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The proliferation of redundant meaning

Sigfrid Lundberg's Stuff 2010-02-21

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frequency occurrences of the term 'semantic drift'

Fig. 1. The usage of the term semantic drift in web documents. Note the logarithmic scale on the Y-axis: There is a tenfold increase between 2007 and 2008. By the first of January 2010 there had appeared 19600. These use of the term in the context of semantic web is not very common. For instance, semantic drift and semantic web 827 hits whereas the latter on its own yields more than three millions hits.

The increase in popularity occurs in bursts. It seems to me that the term get a new meaning in each burst, but I've only looked at a small number of texts.

You hear a term, and you may think that it sounds cool and therefore you import it into your active vocabulary. About ten or twelve years ago semantic drift was such a term for me. Semantic change, also known as semantic shift or semantic progression describes the evolution of word usage (Wikipedia).

I'm an evolutionary biologist by training, for me genetic drift and evolution through natural (Darwinian) selection have two different meanings -- drift is the evolution which is due to random change which arise, mainly but not exclusively, through mutation between synonymous genes -- they differ but the effect is the same.

I used the term semantic drift publicly year 2000. I used it for a couple of years, but I don't think I've used it since 2003. The term has since then gained some popularity in many communities (see Fig. 1). From what I've found out, the term first appeared in a metadata or semantic web context in an article by Stuart Weibel 1995.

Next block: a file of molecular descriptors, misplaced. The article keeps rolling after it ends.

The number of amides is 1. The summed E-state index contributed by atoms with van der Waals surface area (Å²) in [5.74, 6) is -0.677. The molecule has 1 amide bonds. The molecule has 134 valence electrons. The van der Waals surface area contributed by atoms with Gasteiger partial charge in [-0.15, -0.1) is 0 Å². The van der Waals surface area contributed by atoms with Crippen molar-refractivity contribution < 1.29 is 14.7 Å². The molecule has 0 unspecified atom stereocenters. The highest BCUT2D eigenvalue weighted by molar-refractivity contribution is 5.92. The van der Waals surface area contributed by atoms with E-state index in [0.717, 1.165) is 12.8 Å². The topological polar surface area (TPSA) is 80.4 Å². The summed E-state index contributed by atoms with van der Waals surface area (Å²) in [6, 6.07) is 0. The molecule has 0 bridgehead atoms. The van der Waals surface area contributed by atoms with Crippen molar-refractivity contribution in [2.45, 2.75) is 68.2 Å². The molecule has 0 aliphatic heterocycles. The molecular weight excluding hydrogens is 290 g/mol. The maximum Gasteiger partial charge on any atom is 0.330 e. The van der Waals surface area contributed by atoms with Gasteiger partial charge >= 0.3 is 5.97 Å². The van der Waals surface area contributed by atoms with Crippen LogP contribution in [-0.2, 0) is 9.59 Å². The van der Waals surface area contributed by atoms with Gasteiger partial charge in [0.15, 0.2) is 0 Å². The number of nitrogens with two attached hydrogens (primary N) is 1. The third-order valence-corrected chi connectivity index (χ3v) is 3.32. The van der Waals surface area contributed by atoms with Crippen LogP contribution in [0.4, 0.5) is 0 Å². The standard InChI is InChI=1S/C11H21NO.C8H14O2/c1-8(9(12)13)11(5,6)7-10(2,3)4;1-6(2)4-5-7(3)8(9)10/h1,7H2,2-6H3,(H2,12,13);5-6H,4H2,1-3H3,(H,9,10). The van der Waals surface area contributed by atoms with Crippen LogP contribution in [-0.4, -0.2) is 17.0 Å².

dumb down

Fig. 2. The so-called dumb down principle. The only way to cope with the semantic diversity.

The discussion I adhere to above (the hitherto only documented occation where I mention semantic drift) was on w3.org's RDF mailing list, and was about the meaning of the metadata element title. More precisely, we were discussing what it meant that the DC title changed name space URI between version 1.0 (http://purl.org/dc/elements/1.0/title) and version 1.1, (i.e., http://purl.org/dc/elements/1.1/title)?

There was a reader of DCMI documents who didn't understand why we did that change. In retrospect I think we didn't understand that either ourselves. We had made a mistake and we couldn't really acknowledge that.

This is the history behind the version number 1.1 in DC. At the time I presented a study of meta-tags in around 5 million HTML documents during my life as search engineer 1996-2000. This was the time when I felt the need for Fig. 2. I drew it for illustrating what I was doing when I was handling metadata. The reason for using dumb down is that even if your service you're building is equipped with an advanced search form, you won't be able to sell it to a customer who claim that usability is important if it contains more than around ten fields.

I have recently been thinking about these issues, frightened by dbpedia.org's vocabularies. See for instance August Strindberg's entry. Inferno is one of his works. From what I can tell, dbpedia.org is mainly using their own vocabularies, and foaf. I cannot find dc:creator as a property of Inferno, instead they use dbpedia-owl:author. I hope they had a nice time defining their ontologies. I, however, feel that I need my funnel (Fig. 2) more than ever.

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My name is Sigfrid Lundberg. The stuff I publish here may, or may not, be of interest for anyone else.

On this site there is material on photography, music, literature and other stuff I enjoy in life. However, most of it is related to my profession as an Internet programmer and software developer within the area of digital libraries at the Royal Library, Copenhagen (Denmark) and, before that, Lund university (Sweden).

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